U.S.-Born Children of Undocumented Parents Report Anxiety and Depression Symptoms

AUSTIN, Texas U.S.-born children of undocumented parents experience elevated levels of anxiety, and if their parents were detained or deported, those children are more likely to report depressive symptoms, according to new research from The University of Texas at Austin.

The study was led by Luis H. Zayas, dean of UT Austin's School of Social Work, and published online in the January issue of Journal of Child and Family Studies. It compares the psychosocial status of three groups of U.S. citizen children: a group living in Mexico with deported parents, a group living in the United States with parents who have been detained or deported, and a comparison group of children also living in the United States with undocumented parents who have not been detained or deported.

Children in all three groups reported high levels of anxiety. Children whose parents had been detained or deported were more likely to report higher levels of depressive symptoms and emotional problems such as negative mood, physical symptoms and negative self-esteem. They also reported lower levels of freedom from anxiety and lower levels of happiness and satisfaction than their counterparts who were not directly affected by parental detention or deportation.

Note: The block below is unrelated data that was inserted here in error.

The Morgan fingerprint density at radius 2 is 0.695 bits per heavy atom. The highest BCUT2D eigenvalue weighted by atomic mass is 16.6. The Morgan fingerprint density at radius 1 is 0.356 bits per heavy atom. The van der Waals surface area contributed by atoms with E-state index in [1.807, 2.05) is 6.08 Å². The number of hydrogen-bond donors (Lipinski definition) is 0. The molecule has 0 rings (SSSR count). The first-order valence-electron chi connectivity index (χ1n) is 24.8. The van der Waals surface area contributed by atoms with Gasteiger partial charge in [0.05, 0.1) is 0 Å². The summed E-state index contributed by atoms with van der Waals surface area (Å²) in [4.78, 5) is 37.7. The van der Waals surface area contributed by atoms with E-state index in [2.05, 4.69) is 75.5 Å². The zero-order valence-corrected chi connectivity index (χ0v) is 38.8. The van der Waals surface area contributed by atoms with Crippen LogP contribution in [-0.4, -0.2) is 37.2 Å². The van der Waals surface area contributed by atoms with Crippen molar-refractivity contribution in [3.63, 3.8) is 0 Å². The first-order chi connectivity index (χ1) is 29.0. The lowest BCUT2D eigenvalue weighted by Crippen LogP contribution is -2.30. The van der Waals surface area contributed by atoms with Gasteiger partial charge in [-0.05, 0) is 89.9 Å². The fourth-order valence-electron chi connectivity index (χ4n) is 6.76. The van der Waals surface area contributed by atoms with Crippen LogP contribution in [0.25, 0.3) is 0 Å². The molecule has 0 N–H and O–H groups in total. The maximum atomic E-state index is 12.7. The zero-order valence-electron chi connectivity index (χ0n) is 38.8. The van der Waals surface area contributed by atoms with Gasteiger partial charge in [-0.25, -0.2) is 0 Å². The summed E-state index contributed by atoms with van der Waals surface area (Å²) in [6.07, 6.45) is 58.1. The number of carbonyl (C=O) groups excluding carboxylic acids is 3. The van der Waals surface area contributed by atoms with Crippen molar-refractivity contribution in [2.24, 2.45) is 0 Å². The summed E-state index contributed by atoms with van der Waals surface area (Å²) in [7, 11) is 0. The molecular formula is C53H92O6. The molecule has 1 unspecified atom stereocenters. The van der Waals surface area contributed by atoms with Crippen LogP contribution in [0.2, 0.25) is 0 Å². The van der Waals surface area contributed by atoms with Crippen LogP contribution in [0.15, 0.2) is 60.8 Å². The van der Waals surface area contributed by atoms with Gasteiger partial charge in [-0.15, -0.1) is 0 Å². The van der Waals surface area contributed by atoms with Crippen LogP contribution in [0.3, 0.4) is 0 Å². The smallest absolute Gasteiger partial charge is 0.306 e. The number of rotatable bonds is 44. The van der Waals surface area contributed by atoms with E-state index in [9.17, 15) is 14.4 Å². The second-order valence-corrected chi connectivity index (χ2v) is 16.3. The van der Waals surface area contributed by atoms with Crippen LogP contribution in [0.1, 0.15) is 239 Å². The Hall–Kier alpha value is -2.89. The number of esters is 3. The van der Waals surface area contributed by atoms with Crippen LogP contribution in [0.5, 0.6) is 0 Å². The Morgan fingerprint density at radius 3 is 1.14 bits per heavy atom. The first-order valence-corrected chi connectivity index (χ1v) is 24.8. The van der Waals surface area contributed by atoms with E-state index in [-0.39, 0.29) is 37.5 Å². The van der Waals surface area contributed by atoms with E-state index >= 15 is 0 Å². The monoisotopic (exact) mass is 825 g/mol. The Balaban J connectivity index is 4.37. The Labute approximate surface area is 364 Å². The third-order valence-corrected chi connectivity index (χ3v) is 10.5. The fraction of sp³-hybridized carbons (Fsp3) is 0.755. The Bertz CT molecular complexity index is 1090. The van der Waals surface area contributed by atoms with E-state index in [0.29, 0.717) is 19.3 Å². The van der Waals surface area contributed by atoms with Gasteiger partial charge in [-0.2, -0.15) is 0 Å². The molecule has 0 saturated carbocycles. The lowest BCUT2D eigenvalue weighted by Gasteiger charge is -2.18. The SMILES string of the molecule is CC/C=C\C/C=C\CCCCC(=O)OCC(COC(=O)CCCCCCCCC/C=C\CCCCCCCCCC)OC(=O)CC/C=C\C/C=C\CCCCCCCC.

"In the current debate about immigration reform, we need to give more consideration to the impact of policies on the well-being of our young citizens. Our study shows that aggressive immigration enforcement has unintended consequences on the mental health of children, the most vulnerable members of our society and the future of our country," Zayas said.

The study was co-authored by Sergio Aguilar-Gaxiola of the Center for Reducing Health Disparities at the University of California, Davis; Hyunwoo Yoon of UT Austin's School of Social Work; and Guillermina Natera Rey of the Instituto Nacional de Psiquiatría in Mexico City.

"This is a timely and much-needed study that interfaces health, law and immigration," Aguilar-Gaxiola said. "We know that childhood adversity such as family separation and parental loss is one of the strongest predictors for early-onset mental disorders, and this can be catastrophic for children in critical stages of their development."

The peer-reviewed study recruited 83 children between 8 and 15 years of age in the Sacramento, California, and Austin, Texas, metropolitan areas and in several states in Mexico such as Oaxaca, Sinaloa and Hidalgo. Children answered standardized questionnaires that addressed key psychosocial issues including depression, anxiety, trauma and self-worth.